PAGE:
Finally what if anything is missing in this collection of reviews? The diversity of reviews before us shows that the field is interdisciplinary and that it has to do as much with biology, medicine, physics and engineering as with chemistry. Perhaps the solid state physics community could have been represented more strongly. Gold nanoparticles play an important role in the development of nanoelectronic devices such as single electron transistors, and ensembles of particles on insulator surfaces display fascinating collective phenomena, for example, reversible metal–insulator transitions.51 Another area that has not been included here is the spectroscopic study of single gold particles, for which several optical techniques are now available.52,53 These can provide insight into the optoelectronic, mechanical and chemical properties of individual particles. Another area that is rapidly expanding and has not been included here is the chemical functionalisation of MPCs. Practically all classes of compounds have been attached to the surface of gold nanoparticles, and a correspondingly wide range of potential applications have been proposed.54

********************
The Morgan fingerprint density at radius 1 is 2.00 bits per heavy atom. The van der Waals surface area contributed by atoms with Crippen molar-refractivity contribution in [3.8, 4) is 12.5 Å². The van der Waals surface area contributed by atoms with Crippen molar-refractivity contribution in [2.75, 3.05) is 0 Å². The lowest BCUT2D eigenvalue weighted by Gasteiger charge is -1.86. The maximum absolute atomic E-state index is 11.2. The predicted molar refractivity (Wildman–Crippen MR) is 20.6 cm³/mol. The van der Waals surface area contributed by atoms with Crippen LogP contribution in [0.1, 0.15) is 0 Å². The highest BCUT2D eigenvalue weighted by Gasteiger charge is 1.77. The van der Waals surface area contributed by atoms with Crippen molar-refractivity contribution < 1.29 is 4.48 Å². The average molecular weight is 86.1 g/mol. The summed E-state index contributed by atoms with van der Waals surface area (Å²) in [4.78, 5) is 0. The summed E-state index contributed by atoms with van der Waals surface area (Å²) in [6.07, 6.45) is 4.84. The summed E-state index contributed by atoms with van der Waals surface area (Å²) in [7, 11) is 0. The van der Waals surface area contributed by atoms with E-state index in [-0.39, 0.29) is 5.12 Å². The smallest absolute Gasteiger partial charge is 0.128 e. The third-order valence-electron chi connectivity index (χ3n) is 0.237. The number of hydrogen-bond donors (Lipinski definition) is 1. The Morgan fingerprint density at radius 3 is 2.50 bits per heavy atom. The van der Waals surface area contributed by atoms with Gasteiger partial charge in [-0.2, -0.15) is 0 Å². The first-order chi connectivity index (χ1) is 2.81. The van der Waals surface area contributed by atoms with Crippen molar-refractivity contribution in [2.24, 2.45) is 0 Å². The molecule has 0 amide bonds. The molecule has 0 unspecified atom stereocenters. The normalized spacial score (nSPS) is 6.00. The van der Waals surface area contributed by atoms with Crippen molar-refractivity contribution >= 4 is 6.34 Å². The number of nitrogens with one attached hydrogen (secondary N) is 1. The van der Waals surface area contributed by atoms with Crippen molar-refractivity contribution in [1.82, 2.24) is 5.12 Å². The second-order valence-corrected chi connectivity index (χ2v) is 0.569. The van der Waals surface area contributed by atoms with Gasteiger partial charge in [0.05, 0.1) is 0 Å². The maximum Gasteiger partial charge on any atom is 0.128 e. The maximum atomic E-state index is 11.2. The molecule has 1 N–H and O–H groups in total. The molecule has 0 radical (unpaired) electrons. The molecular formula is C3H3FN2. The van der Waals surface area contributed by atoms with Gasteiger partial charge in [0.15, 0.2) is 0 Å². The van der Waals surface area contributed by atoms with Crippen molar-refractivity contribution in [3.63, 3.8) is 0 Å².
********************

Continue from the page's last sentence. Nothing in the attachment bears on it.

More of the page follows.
Preparative, structural and theoretical chemistry of gold

In the 21st century, gold chemistry is now based on solid ground regarding the preparation and characterization of a wide variety of fundamental compounds with gold atoms in a broad range of oxidation states and coordination numbers or with gold clusters as core units. It is this broad basis laid by extensive experimental work carried out in the past few decades which has made all novel applications of gold metal and gold complexes possible.55

For a long time, alchemists and chemists had known and used only three oxidation states of gold (Au0, Au1+, Au3+), whereas for modern gold chemistry the range has finally been extended to the lower and upper limits of Au1 and Au5+, respectively, and now includes not only Au2+ but also a variety of mixed oxidation states in polynuclear units or gold clusters, wires, surfaces, and nanoparticles covered with self-assembled monolayers.

Theoretical chemistry of gold has played an important supportive role in the recent almost explosive development of gold chemistry. Step by step, theoretical physicists and quantum chemists transmitted to chemists the message that relativistic phenomena allow us to really understand the “nobility” of gold as the “king of the elements”.56–58 Not only its extreme electrochemical potential among the metals is readily explained by the maximum in the relativistic contraction of the valence orbitals reached by gold atoms, but also the high electron affinity of gold atoms which explains the unusual stability of the transition metal anionAu1.59